Silk Belly Dance Veils

A sampling of some of my costumes. . .

This was my latest re-creation--Phoenix's red corset and jacket from X-Men 3. The costume is made from a shot cotton, red metallic and black, that I found at Wal-mart, of all places! The pattern for the jacket was actually a Regency-style spencer.

Elizabeth's gold gown from Pirates of the Caribbean: The Curse of the Black Pearl. For more details on the making of this dress (including step-by-step photos of me putting it together) please visit my blog.

This is Elizabeth Swann's island shift from Pirates of the Caribbean. This gown was made from a thick brocade, and embellished with dozens of eyelets down the front and sleeves. This gown has been sold.

This was a colonial dress I made for a Sleepy Hollow event. The corset is from Jean Hunnisett's Period Costume for Stage and Screen and the jacket is based on one in the Colonial Williamsburg collection. The petticoat will eventually be remade and quilted.

One of my favorite dresses Arwen wears in Lord of the Rings: The Fellowship of the Ring. This gown is modeled after the one worn when Arwen gives her Evenstar pendant to Aragorn and shares a kiss with him on a bridge in Rivendell. The lining is a polyester silk-like material, with a crinkle chiffon overlay that is hand embellished with sequins and iridescent seed beads. (I'm afraid until I find a source for pre-beaded chiffon, this will be a one-of-a-kind--it took far too long to do them all!) It has no princess seams or back closure--it just flows straight down to a gentle A-line skirt with a trailing train and is fitted with a tie in the back. The sleeves drape down to reveal the shoulders, and go nearly to the knees and are slit below the elbow. The draped cowl neckline trim is tacked down with iridescent sequins and seed beads.

This is Arwen's Requiem cloak that I made to wear over my bridge dress. It's made from an embossed stretch velvet that has a beautiful vine pattern in it.

This is a pseudo-colonial dress I made for a Sleepy Hollow event last Halloween. My challenge was to create a dress in one week, using only material I already had on hand, and this was the result. =) It's just made from a commercial Halloween pattern, so although it resembles a colonial gown, it's very loosely historical (there's a zipper in the back, and it's not made to be worn over historical stays or panniers). For instructions on how to make this hat yourself, see the resources list at the bottom of the page.

This is a simply styled semi-historic medieval dress, with no princess seams and a full circle skirt that sweeps out from the waist. It fastens with a zipper up the back. It has long, tight-fitting sleeves and an elegent wide boat neckline with a self-bias trim. Gold trim is stitched over the sleeve and lower hems. The gown is made out of nine yards of a reddish-wine colored polyester. To dress up this gown, I created armband tippets and a belt from a wired tapestry-looking ribbon sewn onto bands of gold satin. The armbands simply slip on, and have a beautiful matching organza drape attached to them. The belt fastens with hooks and eyes at the front point, and has two long dangling ties attached at the point that are threaded with clear plastic crystal-looking beads.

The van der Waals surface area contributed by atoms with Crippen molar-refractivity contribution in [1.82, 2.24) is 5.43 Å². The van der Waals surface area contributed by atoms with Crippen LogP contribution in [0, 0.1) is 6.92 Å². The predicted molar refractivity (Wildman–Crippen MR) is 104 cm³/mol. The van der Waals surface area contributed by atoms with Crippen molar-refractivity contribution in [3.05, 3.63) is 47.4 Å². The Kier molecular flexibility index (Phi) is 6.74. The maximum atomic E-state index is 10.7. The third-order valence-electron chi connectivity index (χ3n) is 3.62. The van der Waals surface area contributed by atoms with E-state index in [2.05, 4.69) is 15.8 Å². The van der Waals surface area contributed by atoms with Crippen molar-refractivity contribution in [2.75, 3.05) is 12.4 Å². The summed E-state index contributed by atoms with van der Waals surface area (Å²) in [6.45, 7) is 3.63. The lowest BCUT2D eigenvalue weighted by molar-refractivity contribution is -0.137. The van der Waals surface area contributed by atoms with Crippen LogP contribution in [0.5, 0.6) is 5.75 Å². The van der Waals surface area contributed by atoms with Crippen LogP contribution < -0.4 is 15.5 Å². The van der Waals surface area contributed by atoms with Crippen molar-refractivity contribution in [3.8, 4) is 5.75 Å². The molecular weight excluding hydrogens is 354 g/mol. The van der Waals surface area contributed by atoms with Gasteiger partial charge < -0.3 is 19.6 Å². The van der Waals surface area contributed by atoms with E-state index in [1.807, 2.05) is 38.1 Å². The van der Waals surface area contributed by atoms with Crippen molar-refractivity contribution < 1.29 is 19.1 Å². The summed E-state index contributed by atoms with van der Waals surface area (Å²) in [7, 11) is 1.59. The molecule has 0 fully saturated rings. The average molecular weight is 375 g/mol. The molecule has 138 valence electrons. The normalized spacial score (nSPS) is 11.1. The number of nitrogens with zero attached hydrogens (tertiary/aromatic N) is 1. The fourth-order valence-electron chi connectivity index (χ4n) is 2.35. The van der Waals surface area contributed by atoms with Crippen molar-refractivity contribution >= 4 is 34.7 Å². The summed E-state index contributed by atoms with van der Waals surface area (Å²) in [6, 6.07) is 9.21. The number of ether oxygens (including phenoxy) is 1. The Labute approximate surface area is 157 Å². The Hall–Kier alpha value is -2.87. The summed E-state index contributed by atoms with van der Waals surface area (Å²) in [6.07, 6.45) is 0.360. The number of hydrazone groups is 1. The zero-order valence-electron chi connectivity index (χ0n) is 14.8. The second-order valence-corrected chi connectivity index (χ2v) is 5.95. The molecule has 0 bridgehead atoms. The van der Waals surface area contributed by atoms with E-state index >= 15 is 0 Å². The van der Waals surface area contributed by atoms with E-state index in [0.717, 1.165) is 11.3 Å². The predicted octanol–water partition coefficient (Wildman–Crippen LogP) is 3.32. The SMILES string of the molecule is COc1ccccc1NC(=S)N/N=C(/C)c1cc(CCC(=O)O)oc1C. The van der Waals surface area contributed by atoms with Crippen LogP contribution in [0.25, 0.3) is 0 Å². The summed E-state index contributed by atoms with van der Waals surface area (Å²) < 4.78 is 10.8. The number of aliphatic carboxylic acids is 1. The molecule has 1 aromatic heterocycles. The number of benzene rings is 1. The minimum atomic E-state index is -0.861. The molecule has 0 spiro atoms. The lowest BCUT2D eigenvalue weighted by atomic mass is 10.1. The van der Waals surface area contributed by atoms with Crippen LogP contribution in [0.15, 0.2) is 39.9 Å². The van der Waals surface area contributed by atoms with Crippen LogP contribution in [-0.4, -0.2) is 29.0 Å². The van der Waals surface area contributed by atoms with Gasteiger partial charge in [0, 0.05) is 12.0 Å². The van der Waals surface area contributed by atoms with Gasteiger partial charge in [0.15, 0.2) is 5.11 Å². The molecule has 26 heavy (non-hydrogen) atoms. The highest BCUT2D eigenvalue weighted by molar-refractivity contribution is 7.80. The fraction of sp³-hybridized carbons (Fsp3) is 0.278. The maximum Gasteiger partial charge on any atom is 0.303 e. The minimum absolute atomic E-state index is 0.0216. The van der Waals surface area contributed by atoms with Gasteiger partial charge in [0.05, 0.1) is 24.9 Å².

This dress was recently sold.

Little Bo Peep with an attitude! This one is made up of a pink silk-like blouse and bloomers, a white satin and organza skirt ballooned up with tiny ribbon roses, and a white satin corset with iridescent sequin trim. White fishnets and ballet shoes complete the ensemble--and the hair is not mine, but I made custom spiral-curled synthetic ponyfalls. (Every tried to walk a sheep around on a leash? Not fun!)

This costume will not be placed up for auction--I like it too much. =)

This is one of my favorite movie re-creations--Elizabeth Swann's plum dress from the movie Pirates of the Caribbean. This is the dress that Barbossa makes her wear when she is taken captive on board the Black Pearl. I tried to include the tiny details, from the gold trim in all the same places as hers, to hand made black frogs and gold botton trim on the sleeves. Instead of silk dupioni like the original, this gown is made out of a gorgeous microfiber polyester in a plum/burgundy shade. The dress closes with a large black frog closure in the front, but I've added some hooks and eyes inside to keep it closed securely. The black bodice underlayer is out of the same black silk-like material of the underskirt and trimmed with black lace. The front panels of the bodice turn back as you can see in the photos, and these have an additional layer of black lace over the plum. The sleeves are gathered up the middle and trimmed in gold, and the cuffs are graced with ivory colored gathered lace. This dress is actually a two piece gown--a bodice with an attached peplum, and a separate skirt. The skirt is in two layers--a plum outerlayer that splits up the front and a black silk-like underlayer that is also split up the front and trimmed with black lace. I like to pin the plum layer up to the waistband to give it that curtain-y effect that hers has. This gown has been sold.

  • Colonial Hats Handout: A little handout I put together for some friends who wanted to try and duplicate the hat I wore to a Sleepy Hollow event last year. I thought it might be helpful for others who may be trying to re-create that elusive potato chip hat look! (Don't have the time or bravery to try and attempt one yourself? Send me an email with the colors you'd like for the ribbon, flowers, and lace, and if I'm not already booked with projects I'd be happy to make one up for you and post it for sale.)